Postgame: Raymond Felton
Mavs G Raymond Felton dishes on his clutch play down the stretch of Friday's OT win over the Nuggets.
At halftime, the Mavericks needed a change.
Dallas had fallen behind the Nuggets by as much as 23 points in the second quarter, due to a slow start from the field, a few sluggish turnovers, and red-hot Denver shooting. Toward the end of the second, however, Dallas appeared to have found something: a lineup including Dirk Nowitzki at the 5, Chandler Parsons at the 4, and Raymond Felton as the primary initiator erased half the deficit and gave the Mavericks the offensive kick they needed.
The change Dallas made at intermission — to start Felton instead of Zaza Pachulia out of the break — is probably a one-game adjustment, but that adjustment worked awfully well. Felton was terrific after the break, finishing with 16 points on 7-of-12 shooting, six assists, four rebounds, and a key steal late in the game. To put it simply, he brought a level of dynamic play we haven’t seen from a Mavs guard in some time. He finished +30 on the night, in a game that went to overtime.
“Ray’s a gamer. He’s a big-game guy,” Rick Carlisle said after the win. “He’s been coming through for us all year in a lot of these instances, but I don’t know if any effort was bigger than tonight’s.”
Felton has closed plenty of games for the Mavericks this season, most notably an early-season win in Houston when Dallas was without Dirk Nowitzki, Chandler Parsons, and Wesley Matthews. Last night, however, those three players watched from on the floor instead of from the sideline as the combo guard carried the offense down the stretch. He hit his final five shots from the field and scored 10 points in the fourth quarter and overtime, including a game-tying layup with 10 seconds left. Dallas trailed by nine points with 1:50 left.
“I’m the type of person that I don’t shy away from anything,” Felton said. “I’m not scared of anything.”
A huge source of the Mavericks’ offensive efficiency in this game was the Felton/Nowitzki pick-and-roll. With Nowitzki playing the center position, the Nuggets were forced to go small, meaning if Nowitzki’s man didn’t switch over to Felton, Denver risked conceding wide-open layups. Either that, or the defense had to collapse to limit the penetration, which meant open looks for Dallas shooters. Altogether, Dallas scored 78 points on 57 possessions in which an attacker got the ball into the paint via drive or pass, good for 1.37 points per possession. The Mavs have only reached that level of efficiency on that volume of possessions three other times this season, winning every game. The last time they scored more than 78 points off of paint attacks was in a January win against Minnesota, when they also went very small with Parsons at the 4.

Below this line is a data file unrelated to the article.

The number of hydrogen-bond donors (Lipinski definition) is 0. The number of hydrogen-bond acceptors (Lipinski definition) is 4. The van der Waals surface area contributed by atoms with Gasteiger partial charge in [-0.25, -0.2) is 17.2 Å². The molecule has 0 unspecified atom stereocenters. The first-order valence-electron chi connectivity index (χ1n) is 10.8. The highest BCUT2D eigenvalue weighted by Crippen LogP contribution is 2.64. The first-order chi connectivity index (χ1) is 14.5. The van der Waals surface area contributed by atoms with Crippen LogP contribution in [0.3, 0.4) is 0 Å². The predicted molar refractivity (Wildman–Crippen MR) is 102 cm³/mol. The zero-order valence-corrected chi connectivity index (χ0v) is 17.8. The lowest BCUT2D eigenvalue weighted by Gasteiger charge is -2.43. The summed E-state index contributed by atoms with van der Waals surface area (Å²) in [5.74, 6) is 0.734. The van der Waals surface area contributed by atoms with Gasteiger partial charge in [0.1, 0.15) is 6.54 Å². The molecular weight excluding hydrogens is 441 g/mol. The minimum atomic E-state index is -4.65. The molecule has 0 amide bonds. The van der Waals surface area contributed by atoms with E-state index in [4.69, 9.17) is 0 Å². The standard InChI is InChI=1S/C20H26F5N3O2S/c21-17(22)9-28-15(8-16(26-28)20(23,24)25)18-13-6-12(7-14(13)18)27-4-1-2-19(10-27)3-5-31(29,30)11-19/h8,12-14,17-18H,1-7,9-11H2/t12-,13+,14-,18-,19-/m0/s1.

“When you’ve got a guy like Dirk Nowitzki, they’re scared to leave him because he’s such a great shooter,” Felton said. “When I come off that pick, that big man has to make a decision: Either you’re gonna leave him or you’re gonna have to leave me. They weren’t leaving Dirk and it was giving me an open lane to the basket, so I was just trying to do a good of of either finishing or finding someone else.”
Dallas going super-small with a Parsons/Nowitzki frontcourt might not be easy to replicate in future games, as much will depend on the matchups. For example, with games against Karl-Anthony Towns, Nikola Vucevic, and DeMarcus Cousins on the horizon, it would almost be unfair to expect the German to bang with those big guys on the block. That’s where Zaza Pachulia and the other Mavericks centers will have to step up. But the smallish big duo finished the game +30 — identical to Felton’s rating — so it’s hard to deny the unit’s potency. We’ll see if Carlisle turns to it again, but one thing’s for sure: If things aren’t going well for the Mavericks, the head coach is never afraid to make changes on the fly to give the team a chance to win. Against Denver, that was the change that needed to be made.
That he followed through with that change only illustrates the importance of each individual contest moving forward. Carlisle recently called every remaining game on the schedule a “Super Bowl.” Dallas is mired in a tight race for the playoffs, fending off Portland, Houston, and Utah from behind and looking ahead to catch Memphis for fifth place. These teams are packed together, and when that’s the case, every single game matters, especially when they come at home. The Mavericks might not have two weeks to prepare for each game like it’s the Super Bowl, but Dallas must take that kind of mental approach. That doesn’t just go for the starters, either. As a reserve on a Carlisle-coached team, you never know when your moment will come. But when it does, you’ve got to be ready to help the team.
“Every game going forward is gonna be the biggest game of the year,” Carlisle said.
This was the Mavs’ biggest win of the season simply because it wasn’t a loss. That’s how it’s going to be the rest of the way. On this night, Felton not only answered the bell, but he closed the door on Denver.